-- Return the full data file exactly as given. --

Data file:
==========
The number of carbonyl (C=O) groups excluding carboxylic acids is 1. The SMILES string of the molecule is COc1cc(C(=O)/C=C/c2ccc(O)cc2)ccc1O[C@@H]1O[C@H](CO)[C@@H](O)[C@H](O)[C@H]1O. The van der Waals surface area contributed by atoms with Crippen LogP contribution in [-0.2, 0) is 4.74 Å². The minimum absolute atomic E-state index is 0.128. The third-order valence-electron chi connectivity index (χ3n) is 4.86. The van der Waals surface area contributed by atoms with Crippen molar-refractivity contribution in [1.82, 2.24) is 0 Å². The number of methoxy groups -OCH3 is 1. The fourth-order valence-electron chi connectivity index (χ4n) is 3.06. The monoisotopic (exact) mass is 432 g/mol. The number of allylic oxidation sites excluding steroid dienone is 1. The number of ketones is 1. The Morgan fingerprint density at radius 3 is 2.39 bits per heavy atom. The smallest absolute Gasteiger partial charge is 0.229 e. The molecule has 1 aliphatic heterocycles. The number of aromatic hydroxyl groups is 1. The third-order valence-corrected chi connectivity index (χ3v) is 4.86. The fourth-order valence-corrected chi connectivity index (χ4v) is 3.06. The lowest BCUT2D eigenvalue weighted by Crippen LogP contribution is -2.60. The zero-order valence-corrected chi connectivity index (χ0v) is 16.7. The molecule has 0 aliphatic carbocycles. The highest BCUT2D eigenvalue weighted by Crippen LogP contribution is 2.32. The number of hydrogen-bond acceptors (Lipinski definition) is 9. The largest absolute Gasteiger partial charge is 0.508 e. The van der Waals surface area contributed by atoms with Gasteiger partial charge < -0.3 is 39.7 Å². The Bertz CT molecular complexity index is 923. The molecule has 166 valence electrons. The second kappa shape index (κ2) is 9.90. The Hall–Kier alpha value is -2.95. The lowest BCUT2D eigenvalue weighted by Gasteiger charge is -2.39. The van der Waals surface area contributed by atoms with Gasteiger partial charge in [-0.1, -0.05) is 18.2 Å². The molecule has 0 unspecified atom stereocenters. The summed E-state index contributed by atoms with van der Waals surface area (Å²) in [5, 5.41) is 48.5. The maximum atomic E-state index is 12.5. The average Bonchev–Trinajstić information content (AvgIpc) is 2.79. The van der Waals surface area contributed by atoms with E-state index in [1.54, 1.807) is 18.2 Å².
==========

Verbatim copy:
The number of carbonyl (C=O) groups excluding carboxylic acids is 1. The SMILES string of the molecule is COc1cc(C(=O)/C=C/c2ccc(O)cc2)ccc1O[C@@H]1O[C@H](CO)[C@@H](O)[C@H](O)[C@H]1O. The van der Waals surface area contributed by atoms with Crippen LogP contribution in [-0.2, 0) is 4.74 Å². The minimum absolute atomic E-state index is 0.128. The third-order valence-electron chi connectivity index (χ3n) is 4.86. The van der Waals surface area contributed by atoms with Crippen molar-refractivity contribution in [1.82, 2.24) is 0 Å². The number of methoxy groups -OCH3 is 1. The fourth-order valence-electron chi connectivity index (χ4n) is 3.06. The monoisotopic (exact) mass is 432 g/mol. The number of allylic oxidation sites excluding steroid dienone is 1. The number of ketones is 1. The Morgan fingerprint density at radius 3 is 2.39 bits per heavy atom. The smallest absolute Gasteiger partial charge is 0.229 e. The molecule has 1 aliphatic heterocycles. The number of aromatic hydroxyl groups is 1. The third-order valence-corrected chi connectivity index (χ3v) is 4.86. The fourth-order valence-corrected chi connectivity index (χ4v) is 3.06. The lowest BCUT2D eigenvalue weighted by Crippen LogP contribution is -2.60. The zero-order valence-corrected chi connectivity index (χ0v) is 16.7. The molecule has 0 aliphatic carbocycles. The highest BCUT2D eigenvalue weighted by Crippen LogP contribution is 2.32. The number of hydrogen-bond acceptors (Lipinski definition) is 9. The largest absolute Gasteiger partial charge is 0.508 e. The van der Waals surface area contributed by atoms with Gasteiger partial charge < -0.3 is 39.7 Å². The Bertz CT molecular complexity index is 923. The molecule has 166 valence electrons. The second kappa shape index (κ2) is 9.90. The Hall–Kier alpha value is -2.95. The lowest BCUT2D eigenvalue weighted by Gasteiger charge is -2.39. The van der Waals surface area contributed by atoms with Gasteiger partial charge in [-0.1, -0.05) is 18.2 Å². The molecule has 0 unspecified atom stereocenters. The summed E-state index contributed by atoms with van der Waals surface area (Å²) in [5, 5.41) is 48.5. The maximum atomic E-state index is 12.5. The average Bonchev–Trinajstić information content (AvgIpc) is 2.79. The van der Waals surface area contributed by atoms with E-state index in [1.54, 1.807) is 18.2 Å².